Korea is a thought-provoking conflict that should be studied in intimate detail by the U.S. military and foreign policy experts. Let’s learn from our failures.
We can’t undo decades of mutual mistrust overnight. But Kim Jong-un exercising restraint would be a solid step toward a goal of a peaceful regime on the Korean Peninsula.
By obsessing over an unrealistic, up-front denuclearization deal with North Korea, the president and his advisers are turning down a dead end road.
Reducing tensions with North Korea (and saving millions of dollars in the process) is an obvious good that’s coming from Trump’s recent decision.
Trump should realize there’s a limit to personal diplomacy, and that timing between summits is important. Still, walking away from a subpar deal was smart.
South Korean President Moon Jae-in’s patient approach may be politically risky, but it is strategically safe. An unprovoked attack from the Kim regime is deeply implausible.
We’ve seen the cycle happen too many times. Every administration thinks they know how to deal with North Korea — yet they too end up fooled.
While the summit between President Trump and North Korean dictator Kim Jung-Un was historic, it remains to be seen whether it accomplished much good for the world.
Had the dictator pulled the lever before Trump did, it would have been seen as an embarrassment for the president. So at least the summit imploded on Trump’s terms.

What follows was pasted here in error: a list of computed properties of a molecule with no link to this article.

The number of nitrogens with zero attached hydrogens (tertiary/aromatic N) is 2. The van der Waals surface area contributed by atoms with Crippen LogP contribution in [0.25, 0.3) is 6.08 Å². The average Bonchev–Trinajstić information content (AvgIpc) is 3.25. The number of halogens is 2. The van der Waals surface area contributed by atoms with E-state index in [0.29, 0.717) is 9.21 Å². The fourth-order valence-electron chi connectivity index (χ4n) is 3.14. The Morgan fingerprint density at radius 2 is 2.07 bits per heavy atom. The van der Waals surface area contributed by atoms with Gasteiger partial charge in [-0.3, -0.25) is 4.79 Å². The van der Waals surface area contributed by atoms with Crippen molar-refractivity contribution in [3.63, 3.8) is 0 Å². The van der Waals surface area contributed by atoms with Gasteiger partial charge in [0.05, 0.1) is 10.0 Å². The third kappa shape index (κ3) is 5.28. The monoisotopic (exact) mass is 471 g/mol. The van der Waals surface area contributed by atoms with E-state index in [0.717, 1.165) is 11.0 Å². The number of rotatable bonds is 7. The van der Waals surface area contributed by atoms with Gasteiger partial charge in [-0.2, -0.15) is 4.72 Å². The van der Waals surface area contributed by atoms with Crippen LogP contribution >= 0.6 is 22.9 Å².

The recent meeting of the Korean leaders and upcoming Trump-Kim summit in Singapore represent progress that most South Koreans assumed would be impossible to see in our lifetimes.
While the test of a hydrogen bomb has been expected by North Korea analysts for some time, it has nonetheless triggered a nuclear war-scare in the United States.
Naturally, everyone assumes that Kim Jong-Un’s aggression targets the United States. What we have missed is that the other real target of Kim’s aggression is China.
The candidate who argued that America had become too predictable, reducing our power to influence global affairs, has become the president who never moves in a straight line.
As North Korea saber-rattles and the Trump administration talks tough, it’s a good time to remember some history lessons from the first Korean War that are still applicable today.
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